Last week the Three Peaks Yacht Race kicked off in Barmouth! It is one of the oldest and most extraordinary extreme multi-sport endurance races in the world.
We thought we would write a bit about it as we received a fugitive from the storm building up during the race last Friday. At the far right in the above picture lies Driac. As the weather was forecasted to become more challenging over the weekend and the team had experienced some problems, they decided to anchor up at our pier at Eriska. Driac is a Champer & Nicholson 1930 and has an experienced team with skipper Charles Lyster, Crew members; Mr Nick Ray & Mr Vernon Gayle and Runners; Mr Stefan Fritz and Miss Julie Shaunessey.
Each year this classic sporting event combining sailing, running and cycling, challenges intrepid teams to sail from the mid-Wales coastal resort of Barmouth, up the west coast of the UK, to finish in Fort William. Teams of four or five per yacht sailed from Barmouth to Fort William, with two from each crew climbing the highest mountains of Wales, England and Scotland en route, and running the equivalent of three marathons in 3 or 4 days!
The race draws competitors from a wide variety of sporting backgrounds and sailing experience, ranging from off-shore cruising to round-the-world racing. Sailing and sports clubs, military and company teams all enter the race and compete on equal terms. The Race has attracted competitors from all over the UK, Finland, Sweden, Belgium, Eire, Norway, USA, Canada, Germany, New Zealand, South Africa, and Australia.
How the Three Peaks race came to be
H.W. (Bill) Tilman was a famous English mountaineer and explorer and known for his adventures as a climber and sailor. Living in Barmoth the inspiration behind the idea of a race was conceived by his doctor, Rob Haworth.
The actual idea of making it into a race came from Rob Haworth’s partner, Dr Merfyn Jones. Sitting around the kitchen table on a cold winter’s evening in 1976 Rob recounted his idea for his holidays. Merfyn heard him out and then said “wouldn’t it make a marvellous race”. They set out a rough map using kitchen utensils, with bottles to represent the mountains, and worked out the logistics. Merfyn spent his spring break checking out the course, a committee was formed from local people interested in sailing and Bill Tilman was invited to be the race president.
Seven teams took part in the first race in 1977, and it took those entrants just over 5 days to sail 389 miles, climb 11,000 feet and walk or run 73 miles. Unusually monohulls and multihulls raced together without handicap for the first 11 years. This year, today it is a fierce race against time.
The Ultimate Challenge
For the sailors, the Race includes many seamanship problems not normally associated with yacht races: the crossing of Caernarfon Bar, the treacherous Swellies in the Menai Straits, the rounding of the Mull of Kintyre, the whirlpools of the notorious Gulf of Corryvreckan, and finally the narrows at Corran where the ebb will stop the boat dead in the water. Thus a well found boat is needed and much meticulous planning and preparation is required for success. Yachts are not designed for rowing and to get the best out of oars, which many boats carry, special fittings are needed.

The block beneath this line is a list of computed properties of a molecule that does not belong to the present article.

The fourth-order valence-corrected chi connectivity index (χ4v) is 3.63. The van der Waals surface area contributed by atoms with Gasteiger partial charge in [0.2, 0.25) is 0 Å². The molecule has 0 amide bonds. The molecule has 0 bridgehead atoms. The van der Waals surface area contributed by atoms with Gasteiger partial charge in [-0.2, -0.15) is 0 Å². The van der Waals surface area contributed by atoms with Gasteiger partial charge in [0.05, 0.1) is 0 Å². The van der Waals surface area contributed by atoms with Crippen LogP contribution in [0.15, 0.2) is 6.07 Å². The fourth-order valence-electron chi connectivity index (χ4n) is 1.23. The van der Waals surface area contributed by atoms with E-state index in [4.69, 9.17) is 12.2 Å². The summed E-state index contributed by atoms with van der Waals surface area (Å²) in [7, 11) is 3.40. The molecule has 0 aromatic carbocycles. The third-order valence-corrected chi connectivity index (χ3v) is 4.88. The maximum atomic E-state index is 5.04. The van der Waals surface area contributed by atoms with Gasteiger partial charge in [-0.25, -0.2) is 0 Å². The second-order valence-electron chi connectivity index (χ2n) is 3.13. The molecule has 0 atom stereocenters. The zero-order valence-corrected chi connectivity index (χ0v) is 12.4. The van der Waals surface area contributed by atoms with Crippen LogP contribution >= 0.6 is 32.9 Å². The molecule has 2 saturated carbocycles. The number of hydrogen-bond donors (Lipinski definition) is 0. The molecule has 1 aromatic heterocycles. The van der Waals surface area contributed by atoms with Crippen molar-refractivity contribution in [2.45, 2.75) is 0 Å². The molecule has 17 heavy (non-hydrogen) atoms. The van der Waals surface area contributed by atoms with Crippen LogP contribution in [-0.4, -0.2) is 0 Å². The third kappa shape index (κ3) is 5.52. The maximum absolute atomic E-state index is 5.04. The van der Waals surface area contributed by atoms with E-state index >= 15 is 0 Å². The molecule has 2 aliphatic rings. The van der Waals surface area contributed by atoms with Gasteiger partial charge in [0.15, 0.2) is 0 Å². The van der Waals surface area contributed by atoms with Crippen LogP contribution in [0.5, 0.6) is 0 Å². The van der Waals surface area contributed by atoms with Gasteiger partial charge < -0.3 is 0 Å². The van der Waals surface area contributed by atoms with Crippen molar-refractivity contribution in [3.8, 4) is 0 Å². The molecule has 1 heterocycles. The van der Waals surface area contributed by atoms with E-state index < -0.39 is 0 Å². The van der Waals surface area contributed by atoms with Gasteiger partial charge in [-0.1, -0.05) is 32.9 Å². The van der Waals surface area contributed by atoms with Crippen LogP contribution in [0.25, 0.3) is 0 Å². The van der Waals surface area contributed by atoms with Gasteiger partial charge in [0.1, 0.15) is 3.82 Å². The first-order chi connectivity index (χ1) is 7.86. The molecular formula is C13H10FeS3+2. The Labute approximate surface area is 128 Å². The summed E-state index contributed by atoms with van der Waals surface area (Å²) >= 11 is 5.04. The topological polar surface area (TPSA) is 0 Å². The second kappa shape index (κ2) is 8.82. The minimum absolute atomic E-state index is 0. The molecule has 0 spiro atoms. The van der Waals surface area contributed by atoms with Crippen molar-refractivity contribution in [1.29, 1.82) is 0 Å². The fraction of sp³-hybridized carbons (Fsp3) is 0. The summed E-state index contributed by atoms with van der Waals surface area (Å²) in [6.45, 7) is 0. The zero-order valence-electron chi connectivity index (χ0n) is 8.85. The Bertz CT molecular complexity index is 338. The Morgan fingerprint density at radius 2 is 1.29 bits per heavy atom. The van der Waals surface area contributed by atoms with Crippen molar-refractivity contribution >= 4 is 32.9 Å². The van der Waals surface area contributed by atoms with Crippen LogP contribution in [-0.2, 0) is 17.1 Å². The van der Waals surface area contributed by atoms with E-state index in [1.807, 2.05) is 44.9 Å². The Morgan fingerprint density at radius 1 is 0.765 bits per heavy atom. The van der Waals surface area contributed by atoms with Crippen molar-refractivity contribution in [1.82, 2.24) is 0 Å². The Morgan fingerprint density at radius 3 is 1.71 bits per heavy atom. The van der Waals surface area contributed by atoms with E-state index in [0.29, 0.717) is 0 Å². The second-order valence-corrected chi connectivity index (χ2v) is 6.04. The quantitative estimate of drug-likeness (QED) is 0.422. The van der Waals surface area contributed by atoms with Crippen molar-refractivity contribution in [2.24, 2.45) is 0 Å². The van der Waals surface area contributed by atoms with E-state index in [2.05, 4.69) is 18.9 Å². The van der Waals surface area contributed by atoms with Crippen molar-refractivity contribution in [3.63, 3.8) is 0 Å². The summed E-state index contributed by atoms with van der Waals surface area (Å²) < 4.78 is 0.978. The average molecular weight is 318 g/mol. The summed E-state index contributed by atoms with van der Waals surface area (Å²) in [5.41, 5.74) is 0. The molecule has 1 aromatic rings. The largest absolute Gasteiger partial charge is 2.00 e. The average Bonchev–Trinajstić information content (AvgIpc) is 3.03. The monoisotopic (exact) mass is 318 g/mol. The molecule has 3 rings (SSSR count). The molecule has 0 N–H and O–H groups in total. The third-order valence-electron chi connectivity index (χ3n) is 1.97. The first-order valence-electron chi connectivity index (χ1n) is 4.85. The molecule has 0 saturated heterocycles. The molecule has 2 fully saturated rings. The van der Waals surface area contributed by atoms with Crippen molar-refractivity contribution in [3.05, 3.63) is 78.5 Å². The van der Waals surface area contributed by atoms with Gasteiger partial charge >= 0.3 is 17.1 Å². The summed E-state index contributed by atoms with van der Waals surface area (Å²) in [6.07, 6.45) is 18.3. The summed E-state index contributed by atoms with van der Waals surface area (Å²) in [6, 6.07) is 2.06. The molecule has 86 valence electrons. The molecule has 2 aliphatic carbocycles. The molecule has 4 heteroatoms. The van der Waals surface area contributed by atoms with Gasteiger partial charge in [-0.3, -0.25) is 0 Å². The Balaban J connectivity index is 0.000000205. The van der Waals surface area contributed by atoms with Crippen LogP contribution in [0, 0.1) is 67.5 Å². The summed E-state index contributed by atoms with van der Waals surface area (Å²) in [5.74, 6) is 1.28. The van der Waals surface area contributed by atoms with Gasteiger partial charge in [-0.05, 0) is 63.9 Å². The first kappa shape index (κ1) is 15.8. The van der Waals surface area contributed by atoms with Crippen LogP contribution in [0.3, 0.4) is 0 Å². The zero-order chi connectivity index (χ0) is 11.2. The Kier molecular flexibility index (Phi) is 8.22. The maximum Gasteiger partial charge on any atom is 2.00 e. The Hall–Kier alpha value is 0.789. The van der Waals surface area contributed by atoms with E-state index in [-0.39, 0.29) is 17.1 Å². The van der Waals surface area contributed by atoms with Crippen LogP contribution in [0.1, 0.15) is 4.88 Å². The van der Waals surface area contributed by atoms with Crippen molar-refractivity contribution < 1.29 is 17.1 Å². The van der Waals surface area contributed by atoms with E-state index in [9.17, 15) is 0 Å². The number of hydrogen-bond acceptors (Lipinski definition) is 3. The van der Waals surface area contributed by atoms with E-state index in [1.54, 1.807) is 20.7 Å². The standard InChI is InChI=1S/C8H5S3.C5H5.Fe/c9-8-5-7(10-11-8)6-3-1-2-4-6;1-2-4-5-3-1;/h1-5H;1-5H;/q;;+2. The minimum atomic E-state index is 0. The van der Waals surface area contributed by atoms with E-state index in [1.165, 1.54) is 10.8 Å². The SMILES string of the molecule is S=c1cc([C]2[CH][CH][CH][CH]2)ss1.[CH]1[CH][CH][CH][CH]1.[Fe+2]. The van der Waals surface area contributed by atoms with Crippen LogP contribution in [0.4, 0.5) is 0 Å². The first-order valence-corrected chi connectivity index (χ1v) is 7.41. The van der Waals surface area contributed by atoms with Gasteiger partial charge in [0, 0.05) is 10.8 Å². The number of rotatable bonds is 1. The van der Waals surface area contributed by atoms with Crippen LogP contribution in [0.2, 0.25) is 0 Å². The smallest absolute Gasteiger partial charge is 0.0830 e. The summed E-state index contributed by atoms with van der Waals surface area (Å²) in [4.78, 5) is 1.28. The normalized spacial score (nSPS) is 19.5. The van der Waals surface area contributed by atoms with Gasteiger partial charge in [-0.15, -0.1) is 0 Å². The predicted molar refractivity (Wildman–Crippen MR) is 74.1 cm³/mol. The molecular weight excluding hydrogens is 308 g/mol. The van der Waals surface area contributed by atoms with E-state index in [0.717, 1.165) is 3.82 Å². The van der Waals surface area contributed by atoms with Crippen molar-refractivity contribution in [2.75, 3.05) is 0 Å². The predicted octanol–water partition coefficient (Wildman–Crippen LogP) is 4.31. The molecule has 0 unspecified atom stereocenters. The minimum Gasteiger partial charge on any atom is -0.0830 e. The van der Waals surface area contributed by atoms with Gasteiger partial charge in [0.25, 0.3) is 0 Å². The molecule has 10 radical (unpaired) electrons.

The runners, both gentlemen and ladies, include some of the finest fell runners and marathon runners in the country. Generally marathon runners don’t much care for running up and down hills and fell runners are equally adverse to running on roads. The mountains present problems of their own; there is always snow on Ben Nevis, even in June; wind, rain and mist can make conditions atrocious. Added to which many have to do their running in the dark and for those who suffer from sea sickness they do not even start the runs feeling at their best. The faster the yacht sails the quicker the runs come round. For the leading boats the runners usually have to do the first two runs, 24 miles and 48 miles respectively during one 24-hour period.
In 2000, the port of Whitehaven replaced the port of Ravenglass as the port for Scafell Pike. This being further away than the previous port, bicycles are now being used for the first 15 miles to the mountain before the runners are again faced with an extra 2,000ft high mountain pass! The talents of the runners and the sailors must be combined – teamwork is really essential in this race.
The Race is a journey through much of the finest scenery in the UK. Barmouth itself lies at the mouth of the Mawddach estuary described by Wordsworth as “sublime”. When leaving Whitehaven to go to Fort William (approximately 227 sea miles), the teams round the Mull of Kintyre and go into the Sound of Jura, through more beautiful scenery but with many tidal gates to negotiate. The race finishes just north of Fort William at Corpach, the entrance to the Caledonian canal where the sailing is over and skippers can relax. The runners, after checking in with the marshals, set off to the summit of Ben Nevis, finishing when they return to cross the finish line.
Being the ultimate challenge in the UK, the Three Peaks Race has spawned other 3 Peaks yacht races in other part of the world, amongst some; Australia and Hong Kong which has lead 3 Peaks yacht racing to become a genre of its own.
Do you feel like challenging yourself yet? Next year's race has already been planned to start 7th June 2014 - so you have plenty of time to prepare yourself!